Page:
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How To Get The Perfect Nap

How To Get The Perfect Nap

How To Get The Perfect Nap

    Hey, I’m not being lazy. I’m napping for 20 minutes so I’m killer productive for the next few hours. That makes sense, right? No use being drowsy and irritated for those hours, I’ll be an attentive, productive part of the workplace.

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    Here’s how to get a good nap:

    • 1 The first consideration is psychological: Recognize that you’re not being lazy; napping will make you more productive and more alert after you wake up.
    • 2 Try to nap in the morning or just after lunch; human circadian rhythms make late afternoons a more likely time to fall into deep (slow-wave) sleep, which will leave you groggy.
    • 3 Avoid consuming large quantities of caffeine as well as foods that are heavy in fat and sugar, which meddle with a person’s ability to fall asleep.
    • 4 Instead, in the hour or two before your nap time, eat foods high in calcium and protein, which promote sleep.
    • 5 Find a clean, quiet place where passersby and phones won’t disturb you.
    • 6 Try to darken your nap zone, or wear an eyeshade. Darkness stimulates melatonin, the sleep- inducing hormone.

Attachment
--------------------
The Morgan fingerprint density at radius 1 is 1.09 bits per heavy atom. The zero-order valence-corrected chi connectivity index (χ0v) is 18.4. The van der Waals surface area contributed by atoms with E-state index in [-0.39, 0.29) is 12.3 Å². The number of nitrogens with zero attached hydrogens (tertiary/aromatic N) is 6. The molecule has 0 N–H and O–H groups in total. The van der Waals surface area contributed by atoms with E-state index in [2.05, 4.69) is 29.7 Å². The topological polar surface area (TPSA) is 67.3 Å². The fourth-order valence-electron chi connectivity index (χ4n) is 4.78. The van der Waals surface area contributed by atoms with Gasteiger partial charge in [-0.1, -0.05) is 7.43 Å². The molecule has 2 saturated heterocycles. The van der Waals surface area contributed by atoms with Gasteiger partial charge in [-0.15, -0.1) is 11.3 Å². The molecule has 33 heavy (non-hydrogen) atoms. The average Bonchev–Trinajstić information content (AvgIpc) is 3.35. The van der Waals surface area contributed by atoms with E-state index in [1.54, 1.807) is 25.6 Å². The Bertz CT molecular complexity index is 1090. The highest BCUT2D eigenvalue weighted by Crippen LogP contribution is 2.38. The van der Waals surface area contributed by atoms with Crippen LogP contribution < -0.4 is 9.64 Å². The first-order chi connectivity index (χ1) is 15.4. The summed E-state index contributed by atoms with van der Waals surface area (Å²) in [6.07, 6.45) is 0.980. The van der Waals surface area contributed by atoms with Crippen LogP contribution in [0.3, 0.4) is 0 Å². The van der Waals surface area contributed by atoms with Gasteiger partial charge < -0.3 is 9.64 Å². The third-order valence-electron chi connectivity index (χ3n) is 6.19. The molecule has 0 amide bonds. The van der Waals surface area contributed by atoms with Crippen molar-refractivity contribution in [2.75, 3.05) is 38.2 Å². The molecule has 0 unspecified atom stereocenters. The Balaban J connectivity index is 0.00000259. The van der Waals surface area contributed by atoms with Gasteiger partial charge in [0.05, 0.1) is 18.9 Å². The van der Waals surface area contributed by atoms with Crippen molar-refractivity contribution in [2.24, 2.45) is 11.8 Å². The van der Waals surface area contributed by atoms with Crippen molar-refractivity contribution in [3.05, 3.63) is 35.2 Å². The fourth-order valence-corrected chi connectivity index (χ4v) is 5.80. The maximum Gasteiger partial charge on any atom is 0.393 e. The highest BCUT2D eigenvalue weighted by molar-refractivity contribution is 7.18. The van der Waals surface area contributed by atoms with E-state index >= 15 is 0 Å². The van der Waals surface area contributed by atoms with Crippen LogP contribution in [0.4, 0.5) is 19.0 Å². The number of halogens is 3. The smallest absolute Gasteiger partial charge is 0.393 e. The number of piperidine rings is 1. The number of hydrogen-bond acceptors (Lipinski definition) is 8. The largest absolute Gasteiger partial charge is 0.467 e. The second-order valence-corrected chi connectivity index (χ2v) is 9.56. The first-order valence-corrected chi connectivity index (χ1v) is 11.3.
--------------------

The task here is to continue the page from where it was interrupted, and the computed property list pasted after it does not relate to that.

• 7 Remember that body temperature drops when you fall asleep. Raise the room temperature or use a blanket.
    • 8 Once you are relaxed and in position to fall asleep, set your alarm for the desired duration (see below).

    How Long Is A Good Nap?

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    THE NANO-NAP: 10 to 20 seconds Sleep studies haven’t yet concluded whether there are benefits to these brief intervals, like when you nod off on someone’s shoulder on the train.

    THE MICRO-NAP: two to five minutes Shown to be surprisingly effective at shedding sleepiness.

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    THE MINI-NAP: five to 20 minutes Increases alertness, stamina, motor learning, and motor performance.

    THE ORIGINAL POWER NAP: 20 minutes Includes the benefits of the micro and the mini, but additionally improves muscle memory and clears the brain of useless built-up information, which helps with long-term memory (remembering facts, events, and names).

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    THE LAZY MAN’S NAP: 50 to 90 minutes Includes slow-wave plus REM sleep; good for improving perceptual processing; also when the system is flooded with human growth hormone, great for repairing bones and muscles.

    Snooze, You Win – [MensJournal]

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    Craig Childs

    Craig is an editor and web developer who writes about happiness and motivation at Lifehack

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    Last Updated on June 13, 2019

    5 Fixes For Common Sleep Issues All Couples Deal With

    5 Fixes For Common Sleep Issues All Couples Deal With

    Sleeping next to your partner can be a satisfying experience and is typically seen as the mark of a stable, healthy home life. However, many more people struggle to share a bed with their partner than typically let on. Sleeping beside someone can decrease your sleep quality which negatively affects your life. Maybe you are light sleepers and you wake each other up throughout the night. Maybe one has a loud snoring habit that’s keeping the other awake. Maybe one is always crawling into bed in the early hours of the morning while the other likes to go to bed at 10 p.m.